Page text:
Governor Charlie Baker, along with Lt. Governor Karyn Polito and several other elected officials, held a virtual Memorial Day ceremony on Monday to honor those who have served the country and those who have lost their lives.
Baker said in the pre-taped ceremony that he has participated in many Memorial Day ceremonies across the Commonwealth over the years, but “the one thing I’ve always really appreciated about all of those ceremonies is the chance that it gives me to look in the eye the men and women who serve, the families of those who serve, and thank them for their commitment and their sacrifice to this great country of ours.”
He added that, “but this year because of COVID-19, we’re all doing this virtually. But that doesn’t mean the sentiments change along the way.”
He thanked those who have serve on behalf of the United States, and said that next year, he “hopes and expects” that people can reunite and hug each other “both figuratively and literally.”
Speaker of the Massachusetts House of Representatives Bob DeLeo said that “…at this time when we’re going through a very difficult time in our history because of the COVID-19 virus, that we also take time to make sure that we remember those who have fought diligently, fought very hard, the service men and women of our great country.”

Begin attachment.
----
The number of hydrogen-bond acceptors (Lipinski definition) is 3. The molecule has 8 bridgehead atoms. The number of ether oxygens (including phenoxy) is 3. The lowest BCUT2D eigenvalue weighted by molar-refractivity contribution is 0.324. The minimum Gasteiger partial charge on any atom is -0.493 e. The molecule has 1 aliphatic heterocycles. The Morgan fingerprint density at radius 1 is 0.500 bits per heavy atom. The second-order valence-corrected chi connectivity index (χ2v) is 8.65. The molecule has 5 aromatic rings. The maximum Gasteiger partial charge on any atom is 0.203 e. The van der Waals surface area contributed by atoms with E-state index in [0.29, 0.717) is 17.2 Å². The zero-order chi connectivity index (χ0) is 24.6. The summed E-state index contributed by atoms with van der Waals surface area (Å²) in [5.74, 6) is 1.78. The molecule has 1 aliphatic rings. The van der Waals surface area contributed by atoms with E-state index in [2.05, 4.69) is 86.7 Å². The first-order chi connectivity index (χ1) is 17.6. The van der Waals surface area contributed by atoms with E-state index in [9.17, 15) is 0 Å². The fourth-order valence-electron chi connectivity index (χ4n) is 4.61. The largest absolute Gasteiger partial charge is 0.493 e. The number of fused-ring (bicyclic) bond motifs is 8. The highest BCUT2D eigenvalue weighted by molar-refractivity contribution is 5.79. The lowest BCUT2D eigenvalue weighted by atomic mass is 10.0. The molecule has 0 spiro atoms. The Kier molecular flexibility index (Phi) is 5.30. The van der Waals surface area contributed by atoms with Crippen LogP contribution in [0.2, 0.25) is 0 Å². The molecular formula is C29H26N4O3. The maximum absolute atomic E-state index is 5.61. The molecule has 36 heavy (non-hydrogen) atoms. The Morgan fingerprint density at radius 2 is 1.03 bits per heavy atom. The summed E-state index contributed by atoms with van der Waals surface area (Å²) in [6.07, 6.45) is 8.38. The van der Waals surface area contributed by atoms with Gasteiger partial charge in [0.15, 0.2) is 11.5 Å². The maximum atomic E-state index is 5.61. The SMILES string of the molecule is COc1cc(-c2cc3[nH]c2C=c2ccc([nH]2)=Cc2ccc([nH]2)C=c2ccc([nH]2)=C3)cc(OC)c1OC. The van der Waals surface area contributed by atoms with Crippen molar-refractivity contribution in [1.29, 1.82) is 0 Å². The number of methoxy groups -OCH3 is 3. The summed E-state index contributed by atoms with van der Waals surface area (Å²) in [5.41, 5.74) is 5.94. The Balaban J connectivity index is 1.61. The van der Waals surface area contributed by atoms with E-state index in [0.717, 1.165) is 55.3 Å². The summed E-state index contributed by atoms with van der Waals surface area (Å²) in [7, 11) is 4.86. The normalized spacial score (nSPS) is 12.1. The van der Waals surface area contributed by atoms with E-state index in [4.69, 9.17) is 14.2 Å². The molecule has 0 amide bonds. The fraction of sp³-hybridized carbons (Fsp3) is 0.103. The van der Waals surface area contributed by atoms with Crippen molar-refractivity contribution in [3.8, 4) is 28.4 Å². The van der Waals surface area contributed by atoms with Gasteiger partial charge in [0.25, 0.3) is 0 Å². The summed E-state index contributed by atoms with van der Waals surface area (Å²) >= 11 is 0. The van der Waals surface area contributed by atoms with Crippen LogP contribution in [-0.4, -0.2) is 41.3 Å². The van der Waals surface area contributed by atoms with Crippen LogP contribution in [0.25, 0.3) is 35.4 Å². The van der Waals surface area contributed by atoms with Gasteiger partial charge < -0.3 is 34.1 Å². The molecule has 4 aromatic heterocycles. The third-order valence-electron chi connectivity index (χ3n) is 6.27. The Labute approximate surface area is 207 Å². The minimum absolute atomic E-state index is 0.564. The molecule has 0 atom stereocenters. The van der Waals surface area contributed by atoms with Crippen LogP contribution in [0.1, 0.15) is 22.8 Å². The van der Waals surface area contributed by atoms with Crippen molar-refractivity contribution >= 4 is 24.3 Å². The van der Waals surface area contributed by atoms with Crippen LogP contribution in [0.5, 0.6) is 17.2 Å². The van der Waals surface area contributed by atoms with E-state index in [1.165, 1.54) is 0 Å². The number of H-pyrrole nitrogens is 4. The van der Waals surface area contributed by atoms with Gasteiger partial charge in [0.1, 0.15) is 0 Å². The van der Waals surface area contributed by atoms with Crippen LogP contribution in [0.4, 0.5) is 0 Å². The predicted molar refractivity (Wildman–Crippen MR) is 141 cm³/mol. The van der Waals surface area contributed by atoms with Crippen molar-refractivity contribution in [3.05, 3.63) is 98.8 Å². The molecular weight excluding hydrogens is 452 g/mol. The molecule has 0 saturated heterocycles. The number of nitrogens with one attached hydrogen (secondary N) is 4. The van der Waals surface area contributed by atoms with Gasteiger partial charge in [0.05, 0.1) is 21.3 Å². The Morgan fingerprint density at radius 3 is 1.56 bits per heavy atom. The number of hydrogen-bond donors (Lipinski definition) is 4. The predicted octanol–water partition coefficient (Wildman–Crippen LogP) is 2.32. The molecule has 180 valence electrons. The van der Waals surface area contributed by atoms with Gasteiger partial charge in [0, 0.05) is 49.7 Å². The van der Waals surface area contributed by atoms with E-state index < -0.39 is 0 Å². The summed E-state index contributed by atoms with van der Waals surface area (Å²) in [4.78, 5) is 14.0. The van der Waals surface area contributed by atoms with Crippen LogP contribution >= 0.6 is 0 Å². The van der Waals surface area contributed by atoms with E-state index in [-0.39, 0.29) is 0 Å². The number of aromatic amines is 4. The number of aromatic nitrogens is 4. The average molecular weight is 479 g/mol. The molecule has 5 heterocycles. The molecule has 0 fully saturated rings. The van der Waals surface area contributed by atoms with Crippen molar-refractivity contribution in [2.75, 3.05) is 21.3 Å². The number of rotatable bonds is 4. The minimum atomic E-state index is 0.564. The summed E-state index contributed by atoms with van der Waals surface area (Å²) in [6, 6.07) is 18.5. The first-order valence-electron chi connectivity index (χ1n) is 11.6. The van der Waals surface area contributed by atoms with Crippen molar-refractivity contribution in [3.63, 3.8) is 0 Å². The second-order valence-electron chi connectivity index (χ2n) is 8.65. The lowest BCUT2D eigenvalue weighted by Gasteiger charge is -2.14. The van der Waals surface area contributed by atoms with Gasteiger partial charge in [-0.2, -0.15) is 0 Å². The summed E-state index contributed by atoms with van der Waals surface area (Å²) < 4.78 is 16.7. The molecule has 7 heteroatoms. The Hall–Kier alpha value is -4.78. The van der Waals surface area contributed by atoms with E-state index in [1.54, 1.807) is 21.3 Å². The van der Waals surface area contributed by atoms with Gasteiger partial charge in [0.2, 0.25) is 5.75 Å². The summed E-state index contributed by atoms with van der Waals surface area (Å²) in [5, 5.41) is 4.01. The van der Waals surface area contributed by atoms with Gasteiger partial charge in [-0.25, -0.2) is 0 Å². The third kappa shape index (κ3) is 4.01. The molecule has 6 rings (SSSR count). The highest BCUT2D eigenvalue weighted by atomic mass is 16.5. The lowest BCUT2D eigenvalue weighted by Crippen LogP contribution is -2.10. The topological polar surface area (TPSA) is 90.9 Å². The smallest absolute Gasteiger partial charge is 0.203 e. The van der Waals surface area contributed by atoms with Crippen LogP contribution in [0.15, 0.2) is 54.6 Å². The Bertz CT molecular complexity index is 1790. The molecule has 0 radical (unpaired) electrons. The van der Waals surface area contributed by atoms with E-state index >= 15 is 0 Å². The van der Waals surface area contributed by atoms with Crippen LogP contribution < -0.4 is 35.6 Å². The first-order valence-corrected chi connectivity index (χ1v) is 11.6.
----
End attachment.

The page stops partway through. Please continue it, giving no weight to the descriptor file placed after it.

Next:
The video also showed clips from socially distanced ceremonies at the Soldiers’ Home in Holyoke, the Soldiers’ Home in Chelsea, the Massachusetts Veterans’ Memorial Cemetery in Winchendon, Massachusetts Veterans’ Memorial Cemetery in Agawam, as well as musical interludes and a “Tribute to the Fallen” by the Massachusetts National Guard.
“In addition the virtual Memorial Day Ceremony, through the Massachusetts Department of Transportation, the Department of Veterans’ Services, building managers and Veterans Service Officers across the Commonwealth, buildings, bridges, flags, and parks throughout the Commonwealth were illuminated in gold to honor Gold Star Families last night on Sunday, May 24,” according to the state.
On the Boston Common, where around 37,000 flags are usually placed to honor Massachusetts service members who died while serving the country, 1,000 flags were planted six feet apart this year instead.
The effort, led by the Massachusetts Military Heroes Fund (MMHF) and Project 351, took place after midnight on May 25.
“After midnight today, a small group led by our staff & board members along with ambassadors from @TeamProject351 gathered on Boston Common to create a limited garden of about 1,000 flags to join those hanging in windows, on porches, front lawns & online at #HeroesFlagGarden,” MMHF tweeted on Monday. “We’re so thankful to all who helped make this happen, including the City of Boston and our sponsors. Please visit carefully today, observe the social distance like the flags are doing. Honor and remember.” Mayor Marty Walsh tweeted on Monday, “Thank you @MaMilHeroes for helping us honor those who gave their lives in service of our country. Although thus year’s Flag Garden may look different, the spirit of this moving commemoration will remain.”